‘As someone growing up in that environment, it was so natural,’ he says. ‘I’d look up to the priest on the altar on a Sunday at Mass and think, maybe could that be me?’ Those thoughts stayed with him over the years and grew stronger. When he was 18, he started learning more and growing deeper in his faith for himself. He also started meeting young priests who he saw more as his contemporaries. ‘That’s when it really started to burn a little stronger in my heart,’ he says.

And then with the prompting of a priest that he knew, he began to really discern and pray whether God was calling him to the priesthood. Within a few months he had signed up to enter the seminary. His parents and family were ‘really happy’ when Fr Joel shared his news. ‘I remember that day really clearly and the joy my family had,’ he says. ‘That was really special.’

My family, particularly my mum and dad, created an environment of prayer and of faith that allowed me to make that decision. I didn’t have that pressure as to whether they would be struggling with my decision. I knew they’d be so supportive.

There were also two priests in his life who were particularly influential in his decision. One had been ordained only a few years, a young man, while the other was toward the end of his active ministry, in his late 70s. ‘Both of them inspired me in different ways,’ says Fr Joel. ‘They were really good father figures, people strong in faith and they believed in what they were preaching and had that integrity and the fire of the Holy Spirit with them and that caught on. I know so many young people inspired by these men, and me in particular, and that helped me to make that decision to want to be with them as a brother priest.’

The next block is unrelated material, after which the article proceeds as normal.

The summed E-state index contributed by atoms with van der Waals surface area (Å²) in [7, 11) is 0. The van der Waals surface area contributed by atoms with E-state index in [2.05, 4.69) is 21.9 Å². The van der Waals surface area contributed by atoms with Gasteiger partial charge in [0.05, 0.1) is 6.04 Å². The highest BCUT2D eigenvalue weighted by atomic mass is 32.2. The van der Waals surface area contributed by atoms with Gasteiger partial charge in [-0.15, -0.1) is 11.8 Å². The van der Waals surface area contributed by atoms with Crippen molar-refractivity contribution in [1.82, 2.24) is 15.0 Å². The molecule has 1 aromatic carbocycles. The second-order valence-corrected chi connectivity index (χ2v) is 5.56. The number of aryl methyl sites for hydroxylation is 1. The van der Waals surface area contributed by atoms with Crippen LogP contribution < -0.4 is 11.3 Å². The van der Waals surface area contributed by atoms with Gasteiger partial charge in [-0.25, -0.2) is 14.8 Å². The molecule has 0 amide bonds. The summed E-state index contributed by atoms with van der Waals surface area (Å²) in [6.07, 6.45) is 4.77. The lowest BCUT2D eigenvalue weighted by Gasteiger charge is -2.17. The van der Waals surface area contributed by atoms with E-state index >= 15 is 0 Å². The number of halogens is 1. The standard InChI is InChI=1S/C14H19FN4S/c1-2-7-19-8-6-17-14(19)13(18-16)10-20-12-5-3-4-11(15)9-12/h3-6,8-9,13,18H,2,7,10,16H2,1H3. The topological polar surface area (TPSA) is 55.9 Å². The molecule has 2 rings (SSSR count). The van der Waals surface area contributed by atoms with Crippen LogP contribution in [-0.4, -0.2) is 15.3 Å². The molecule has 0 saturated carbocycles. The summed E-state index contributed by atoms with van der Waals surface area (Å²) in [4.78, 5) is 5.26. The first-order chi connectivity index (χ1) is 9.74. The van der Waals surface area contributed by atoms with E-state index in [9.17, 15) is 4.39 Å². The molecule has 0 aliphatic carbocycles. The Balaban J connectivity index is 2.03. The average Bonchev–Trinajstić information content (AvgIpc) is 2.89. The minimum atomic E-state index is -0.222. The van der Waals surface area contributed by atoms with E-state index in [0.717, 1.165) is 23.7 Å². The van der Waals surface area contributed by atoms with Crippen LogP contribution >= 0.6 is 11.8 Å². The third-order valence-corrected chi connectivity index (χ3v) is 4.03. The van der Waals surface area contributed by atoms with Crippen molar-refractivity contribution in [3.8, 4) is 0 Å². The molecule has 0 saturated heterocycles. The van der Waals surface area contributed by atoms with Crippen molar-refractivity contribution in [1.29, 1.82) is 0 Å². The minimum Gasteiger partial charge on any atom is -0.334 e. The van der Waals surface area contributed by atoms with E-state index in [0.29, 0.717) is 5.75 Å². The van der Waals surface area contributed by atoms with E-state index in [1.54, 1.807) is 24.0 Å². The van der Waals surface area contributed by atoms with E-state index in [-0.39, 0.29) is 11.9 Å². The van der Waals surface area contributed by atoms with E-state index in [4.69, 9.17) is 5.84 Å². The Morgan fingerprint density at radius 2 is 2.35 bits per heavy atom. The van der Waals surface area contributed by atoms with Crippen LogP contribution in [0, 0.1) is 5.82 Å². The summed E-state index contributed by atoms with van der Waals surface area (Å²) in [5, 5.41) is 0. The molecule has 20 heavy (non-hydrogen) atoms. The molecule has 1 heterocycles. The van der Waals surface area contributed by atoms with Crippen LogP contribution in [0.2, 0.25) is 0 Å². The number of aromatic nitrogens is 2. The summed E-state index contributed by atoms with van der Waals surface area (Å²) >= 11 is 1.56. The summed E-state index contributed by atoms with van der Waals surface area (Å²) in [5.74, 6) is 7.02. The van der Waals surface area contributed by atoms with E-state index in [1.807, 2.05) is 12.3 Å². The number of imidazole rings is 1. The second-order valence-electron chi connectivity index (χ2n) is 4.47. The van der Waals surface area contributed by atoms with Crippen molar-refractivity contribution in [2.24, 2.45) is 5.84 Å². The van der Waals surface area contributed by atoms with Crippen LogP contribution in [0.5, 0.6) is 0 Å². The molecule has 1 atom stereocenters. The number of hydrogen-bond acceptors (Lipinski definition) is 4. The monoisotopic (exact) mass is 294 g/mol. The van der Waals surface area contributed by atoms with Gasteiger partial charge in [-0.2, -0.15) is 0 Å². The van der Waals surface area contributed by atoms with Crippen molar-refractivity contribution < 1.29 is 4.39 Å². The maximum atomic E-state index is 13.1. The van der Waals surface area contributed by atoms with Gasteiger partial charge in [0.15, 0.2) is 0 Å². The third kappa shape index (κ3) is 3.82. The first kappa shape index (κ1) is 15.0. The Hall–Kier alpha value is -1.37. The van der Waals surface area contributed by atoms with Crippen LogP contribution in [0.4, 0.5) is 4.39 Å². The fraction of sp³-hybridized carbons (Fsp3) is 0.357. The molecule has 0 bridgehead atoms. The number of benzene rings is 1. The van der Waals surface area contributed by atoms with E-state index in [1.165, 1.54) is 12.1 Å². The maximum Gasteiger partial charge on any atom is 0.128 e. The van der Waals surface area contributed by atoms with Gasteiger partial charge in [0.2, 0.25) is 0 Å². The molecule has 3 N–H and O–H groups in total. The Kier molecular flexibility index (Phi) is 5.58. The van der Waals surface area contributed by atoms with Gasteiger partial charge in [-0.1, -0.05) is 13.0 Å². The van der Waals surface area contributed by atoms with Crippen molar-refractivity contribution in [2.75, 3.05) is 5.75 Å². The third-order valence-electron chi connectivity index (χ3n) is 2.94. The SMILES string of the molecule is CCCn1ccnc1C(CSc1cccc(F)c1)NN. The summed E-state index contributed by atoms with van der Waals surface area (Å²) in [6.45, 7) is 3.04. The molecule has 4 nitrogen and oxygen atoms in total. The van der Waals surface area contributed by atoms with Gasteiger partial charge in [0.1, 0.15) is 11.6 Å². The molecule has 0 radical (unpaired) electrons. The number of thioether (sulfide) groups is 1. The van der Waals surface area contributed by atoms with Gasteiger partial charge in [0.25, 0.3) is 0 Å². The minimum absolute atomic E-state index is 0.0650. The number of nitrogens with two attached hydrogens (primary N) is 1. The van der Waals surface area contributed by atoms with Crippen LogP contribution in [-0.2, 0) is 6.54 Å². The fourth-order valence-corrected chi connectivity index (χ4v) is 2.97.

The greatest gift of priesthood

Fr Joel believes that the ‘greatest thing we can do as priests’ is to offer the sacraments. ‘If I can say Mass well, like I mean it, it conveys that great power and hopefully that will inspire others to take up the mantle to do the same,’ he says. ‘I know that is something that inspired me, seeing priests with that integrity in their prayer life and believing in the sacraments and their strength.’

He also hopes to provide opportunities for young people to ask questions, whether it be in a social setting or in quieter, one-to-one conversations, which he personally found inspiring and helpful. For anyone currently discerning the priesthood or religious life, Fr Joel recommends prayer. ‘You can’t escape it,’ he says.

If you’re going to know the will of God, you have to ask him and talk to him and have him speak to your heart, particularly in those quiet moments.

‘Also, make sure you’re close to the sacraments. Attending Mass regularly as well as the sacrament of confession will give you a love of these things and you’ll see the goodness and grace that they give and how necessary they are. And so that will help you understand how much they’re needed in the world, and then hopefully you’ll want to maybe go out and give them to the world yourself and help people to be reconciled to God and nourish them in the Holy Eucharist.’

He also recommends that people who are discerning their vocation talk to people and ask lots of questions. ‘Go to priests and ask them about their life,’ he says. ‘Go to information days, open days at the seminary, get online and look things up. The more information and knowledge you have about what you’re getting into, the more you’re going in with your eyes open, knowing how you’re going to give your life to God and in what way.’